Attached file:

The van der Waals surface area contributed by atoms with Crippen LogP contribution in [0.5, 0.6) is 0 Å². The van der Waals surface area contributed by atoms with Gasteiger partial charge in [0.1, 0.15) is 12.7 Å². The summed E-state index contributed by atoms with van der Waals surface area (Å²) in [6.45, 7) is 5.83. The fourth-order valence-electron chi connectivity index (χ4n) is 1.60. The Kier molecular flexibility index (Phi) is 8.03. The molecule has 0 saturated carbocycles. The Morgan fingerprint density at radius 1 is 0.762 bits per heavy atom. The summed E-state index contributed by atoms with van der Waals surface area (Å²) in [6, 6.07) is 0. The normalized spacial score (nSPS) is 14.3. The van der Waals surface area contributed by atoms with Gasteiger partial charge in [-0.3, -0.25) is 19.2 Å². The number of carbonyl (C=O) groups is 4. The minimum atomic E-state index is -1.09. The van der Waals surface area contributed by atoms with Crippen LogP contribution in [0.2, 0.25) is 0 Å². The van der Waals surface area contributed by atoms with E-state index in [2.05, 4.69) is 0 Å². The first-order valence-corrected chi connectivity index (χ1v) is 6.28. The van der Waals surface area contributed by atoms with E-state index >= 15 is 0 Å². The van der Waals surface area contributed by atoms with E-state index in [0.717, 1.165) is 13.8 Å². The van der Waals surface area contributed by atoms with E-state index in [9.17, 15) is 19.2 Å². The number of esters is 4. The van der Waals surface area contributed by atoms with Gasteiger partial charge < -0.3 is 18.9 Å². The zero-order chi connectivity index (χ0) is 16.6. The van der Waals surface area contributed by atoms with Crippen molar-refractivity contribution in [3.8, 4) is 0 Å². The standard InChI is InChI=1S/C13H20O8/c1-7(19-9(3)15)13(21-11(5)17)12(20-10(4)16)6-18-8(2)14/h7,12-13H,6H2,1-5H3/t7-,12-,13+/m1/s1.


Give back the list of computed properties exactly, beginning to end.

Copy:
The van der Waals surface area contributed by atoms with Crippen LogP contribution in [0.5, 0.6) is 0 Å². The van der Waals surface area contributed by atoms with Gasteiger partial charge in [0.1, 0.15) is 12.7 Å². The summed E-state index contributed by atoms with van der Waals surface area (Å²) in [6.45, 7) is 5.83. The fourth-order valence-electron chi connectivity index (χ4n) is 1.60. The Kier molecular flexibility index (Phi) is 8.03. The molecule has 0 saturated carbocycles. The Morgan fingerprint density at radius 1 is 0.762 bits per heavy atom. The summed E-state index contributed by atoms with van der Waals surface area (Å²) in [6, 6.07) is 0. The normalized spacial score (nSPS) is 14.3. The van der Waals surface area contributed by atoms with Gasteiger partial charge in [-0.3, -0.25) is 19.2 Å². The number of carbonyl (C=O) groups is 4. The minimum atomic E-state index is -1.09. The van der Waals surface area contributed by atoms with Crippen LogP contribution in [0.2, 0.25) is 0 Å². The van der Waals surface area contributed by atoms with E-state index in [2.05, 4.69) is 0 Å². The first-order valence-corrected chi connectivity index (χ1v) is 6.28. The van der Waals surface area contributed by atoms with E-state index >= 15 is 0 Å². The van der Waals surface area contributed by atoms with E-state index in [0.717, 1.165) is 13.8 Å². The van der Waals surface area contributed by atoms with E-state index in [9.17, 15) is 19.2 Å². The number of esters is 4. The van der Waals surface area contributed by atoms with Gasteiger partial charge < -0.3 is 18.9 Å². The zero-order chi connectivity index (χ0) is 16.6. The van der Waals surface area contributed by atoms with Crippen molar-refractivity contribution in [3.8, 4) is 0 Å². The standard InChI is InChI=1S/C13H20O8/c1-7(19-9(3)15)13(21-11(5)17)12(20-10(4)16)6-18-8(2)14/h7,12-13H,6H2,1-5H3/t7-,12-,13+/m1/s1.